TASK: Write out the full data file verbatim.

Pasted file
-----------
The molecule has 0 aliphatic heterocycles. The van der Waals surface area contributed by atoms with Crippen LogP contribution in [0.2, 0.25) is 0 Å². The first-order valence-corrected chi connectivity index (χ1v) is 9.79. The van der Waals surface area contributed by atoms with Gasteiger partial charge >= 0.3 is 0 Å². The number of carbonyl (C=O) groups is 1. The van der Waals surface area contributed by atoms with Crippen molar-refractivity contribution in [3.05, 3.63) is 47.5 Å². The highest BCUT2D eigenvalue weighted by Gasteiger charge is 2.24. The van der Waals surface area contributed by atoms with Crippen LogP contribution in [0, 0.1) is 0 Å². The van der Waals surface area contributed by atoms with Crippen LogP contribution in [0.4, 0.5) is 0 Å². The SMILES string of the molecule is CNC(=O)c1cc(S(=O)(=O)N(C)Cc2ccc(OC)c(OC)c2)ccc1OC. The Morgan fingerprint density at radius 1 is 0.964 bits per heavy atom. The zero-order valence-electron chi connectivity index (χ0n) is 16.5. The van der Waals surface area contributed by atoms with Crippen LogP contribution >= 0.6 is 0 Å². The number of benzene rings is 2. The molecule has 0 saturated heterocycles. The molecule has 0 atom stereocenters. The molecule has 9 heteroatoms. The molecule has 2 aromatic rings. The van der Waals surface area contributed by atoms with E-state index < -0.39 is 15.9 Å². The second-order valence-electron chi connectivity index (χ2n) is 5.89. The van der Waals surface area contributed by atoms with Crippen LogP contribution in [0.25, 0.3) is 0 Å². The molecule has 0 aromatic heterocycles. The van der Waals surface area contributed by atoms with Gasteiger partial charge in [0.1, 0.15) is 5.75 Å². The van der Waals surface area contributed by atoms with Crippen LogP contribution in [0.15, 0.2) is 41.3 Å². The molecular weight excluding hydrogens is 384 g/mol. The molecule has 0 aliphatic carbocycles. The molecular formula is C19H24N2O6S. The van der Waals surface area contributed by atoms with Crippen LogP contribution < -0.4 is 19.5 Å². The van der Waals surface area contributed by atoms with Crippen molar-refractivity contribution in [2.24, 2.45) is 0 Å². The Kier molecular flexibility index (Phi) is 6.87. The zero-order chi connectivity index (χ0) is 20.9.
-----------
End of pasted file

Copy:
The molecule has 0 aliphatic heterocycles. The van der Waals surface area contributed by atoms with Crippen LogP contribution in [0.2, 0.25) is 0 Å². The first-order valence-corrected chi connectivity index (χ1v) is 9.79. The van der Waals surface area contributed by atoms with Gasteiger partial charge >= 0.3 is 0 Å². The number of carbonyl (C=O) groups is 1. The van der Waals surface area contributed by atoms with Crippen molar-refractivity contribution in [3.05, 3.63) is 47.5 Å². The highest BCUT2D eigenvalue weighted by Gasteiger charge is 2.24. The van der Waals surface area contributed by atoms with Crippen LogP contribution in [0, 0.1) is 0 Å². The van der Waals surface area contributed by atoms with Crippen LogP contribution in [0.4, 0.5) is 0 Å². The SMILES string of the molecule is CNC(=O)c1cc(S(=O)(=O)N(C)Cc2ccc(OC)c(OC)c2)ccc1OC. The Morgan fingerprint density at radius 1 is 0.964 bits per heavy atom. The zero-order valence-electron chi connectivity index (χ0n) is 16.5. The van der Waals surface area contributed by atoms with Crippen LogP contribution >= 0.6 is 0 Å². The number of benzene rings is 2. The molecule has 0 saturated heterocycles. The molecule has 0 atom stereocenters. The molecule has 9 heteroatoms. The molecule has 2 aromatic rings. The van der Waals surface area contributed by atoms with E-state index < -0.39 is 15.9 Å². The second-order valence-electron chi connectivity index (χ2n) is 5.89. The van der Waals surface area contributed by atoms with Crippen LogP contribution in [0.25, 0.3) is 0 Å². The molecule has 0 aromatic heterocycles. The van der Waals surface area contributed by atoms with Gasteiger partial charge in [0.1, 0.15) is 5.75 Å². The van der Waals surface area contributed by atoms with Crippen LogP contribution in [0.15, 0.2) is 41.3 Å². The molecular weight excluding hydrogens is 384 g/mol. The molecule has 0 aliphatic carbocycles. The molecular formula is C19H24N2O6S. The van der Waals surface area contributed by atoms with Crippen LogP contribution < -0.4 is 19.5 Å². The van der Waals surface area contributed by atoms with Crippen molar-refractivity contribution in [2.24, 2.45) is 0 Å². The Kier molecular flexibility index (Phi) is 6.87. The zero-order chi connectivity index (χ0) is 20.9.